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The Boston Phoenix Mr. Pop

Jonathan Richman's still the one

By Stephanie Zacharek

NOVEMBER 2, 1998:  There are lots of ways to approach the idea of pop music: it can be a diversion, a means of distracting you from the real world, a snatch of something to hum along with on the car radio on the way to work in the morning. But perhaps the greatest thing about pop is how easily it can be integrated into everyday life -- it still amazes and surprises me that just looking into the closet and wondering what to wear can trigger the melody loop of "I Say a Little Prayer for You" in my head, or how on a misty spring day a mild depression can waft in on a few bars of "It Might As Well Be Spring." If you open yourself up to it, pop can serve as a backdrop (or a catalyst) for any old thing.

In a way, the whole career of Jonathan Richman -- including his new CD, I'm So Confused (Vapor) -- is a metaphor for the way pop can settle gently around us like a flurry of leaves or a dusting of snow. Richman, who plays a three-night stand at the Middle East this week, is a disarmingly direct singer and songwriter and always has been, since he emerged in the late '60s with his first band, the Modern Lovers. It doesn't matter that magazine articles across the land are now proclaiming the death of irony: Richman wouldn't know a quotation mark if it clocked him on the head. His songs -- mix-and-match jumble sales of '50s rock, Velvets-inspired punk, and acoustic-troubadour folk -- are funny, absurd, and always genuine. He can write and sing about any old thing without making it seem like a stunt or a novelty: about the way Wranglers fit him better than Levi's, for example, or about how the feeling of driving around in your car as a teenager on a summer night is likely to haunt you periodically as long as you live. The old slogan used by wedding and bar mitzvah bands-for-hire fits him perfectly: he really does make music for all occasions.

On I'm So Confused -- produced by Ric Ocasek, with Bad Brains bassist Daryl Jenifer and Richman's long-time drummer Tommy Larkins, who also appeared with him in last summer's There's Something About Mary -- Richman tries a bunch of new occasions on for size. One of his favorite subjects here is his own sheer, unadulterated jerkiness. He doesn't shy away from sending up his own pretensions, or anyone else's. In "Nineteen in Naples," he reminisces about his first European experience. "I went across the pond/And I found myself in the demi-monde," he sings with characteristic deadpan understatement. He recalls how seeing Italian guys playing poker in their underwear made a big impression on him, and how scared he was that Italian youths were going to steal his big wads of cash. "Well, I didn't like this and I didn't like that/I was such a little brat," he sings against a streamlined '50s guitar-rock riff that almost sounds as if it were meant to offset the fake-intellectual preening that's the subject of the song. And on the title track, he makes a plucked guitar sound like an exotic Asian string instrument, turning it into a backdrop for lyrics about the ridiculousness of men who use their confusion as an eternal excuse for never acting like adults. "I have to sigh now," he announces, and then we hear a precise, beautifully rehearsed huff of breath, as if he'd slipped into the skin of one of those guys who thinks of his angst as performance art.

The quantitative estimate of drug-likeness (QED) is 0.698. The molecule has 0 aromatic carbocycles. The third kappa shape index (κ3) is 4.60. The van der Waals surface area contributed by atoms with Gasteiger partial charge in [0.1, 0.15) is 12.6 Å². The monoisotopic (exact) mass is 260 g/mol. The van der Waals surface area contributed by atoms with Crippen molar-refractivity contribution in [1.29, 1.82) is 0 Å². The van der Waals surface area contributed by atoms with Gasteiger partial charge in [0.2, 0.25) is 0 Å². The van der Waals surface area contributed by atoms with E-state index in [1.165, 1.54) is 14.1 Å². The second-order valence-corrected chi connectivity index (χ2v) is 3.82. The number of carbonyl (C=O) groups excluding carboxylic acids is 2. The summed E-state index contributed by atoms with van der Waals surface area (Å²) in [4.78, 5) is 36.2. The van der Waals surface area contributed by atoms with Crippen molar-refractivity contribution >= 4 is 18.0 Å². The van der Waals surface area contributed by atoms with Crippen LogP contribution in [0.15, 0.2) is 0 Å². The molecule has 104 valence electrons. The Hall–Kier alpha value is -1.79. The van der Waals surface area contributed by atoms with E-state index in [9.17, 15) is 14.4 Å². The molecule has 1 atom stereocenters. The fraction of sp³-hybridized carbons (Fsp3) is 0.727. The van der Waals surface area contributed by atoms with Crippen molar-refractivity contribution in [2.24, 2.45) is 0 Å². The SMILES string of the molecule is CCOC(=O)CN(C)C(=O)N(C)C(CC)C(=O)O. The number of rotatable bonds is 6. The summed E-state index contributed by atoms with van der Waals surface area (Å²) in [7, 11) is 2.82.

But the loveliest songs on I'm So Confused are the ones that showcase Richman's hopelessly romantic crooning. On "When I Dance," he sings about being the center of attention on the dance floor and being completely unselfconscious about it. "They're all in my trance when I dance," he sings with a Roy Orbison-like quiver, against the twang of an eerie Western-sounding guitar. It's more like a campfire song than a roadhouse one: Richman's devised a new kind of cowboy, one who's not afraid to sway dreamily on the dance floor. On "The Night Is Still Young," he drives around town at 3 a.m., looking for a party he's been invited to. He's not sure he's got the address right, but he's feeling so lonely, he doesn't want to give up looking. He ends up missing most of it, showing up at 5 a.m., but no matter: "That's when the dreamy things happen," he explains.

Richman is a genuine oddball among pop artists, but he's also a completely modern folk singer, illuminating the ways the ghosts of our culture haunt us. His subjects are smaller than, say, the Titanic or the Rock Island Line, but they're not necessarily less significant. In "The Lonely Little Thrift Store," he sings about the place where all our forgotten, unwanted artifacts end up: "The record by 101 Strings, and other lonely little things." What's most important is not the objects themselves but what they represent -- little bits of our former selves, the stuff we leave behind on our way to somewhere else. Richman's music is populist in the best sense of the word, music for everyday people -- "designed for constant use and daily pleasure," to quote the tag in my favorite flannel bathrobe. His territory is the crossroads where pop and folk intersect. His motto might be, "A wop bop a loo-bop: this land was made for you and me."


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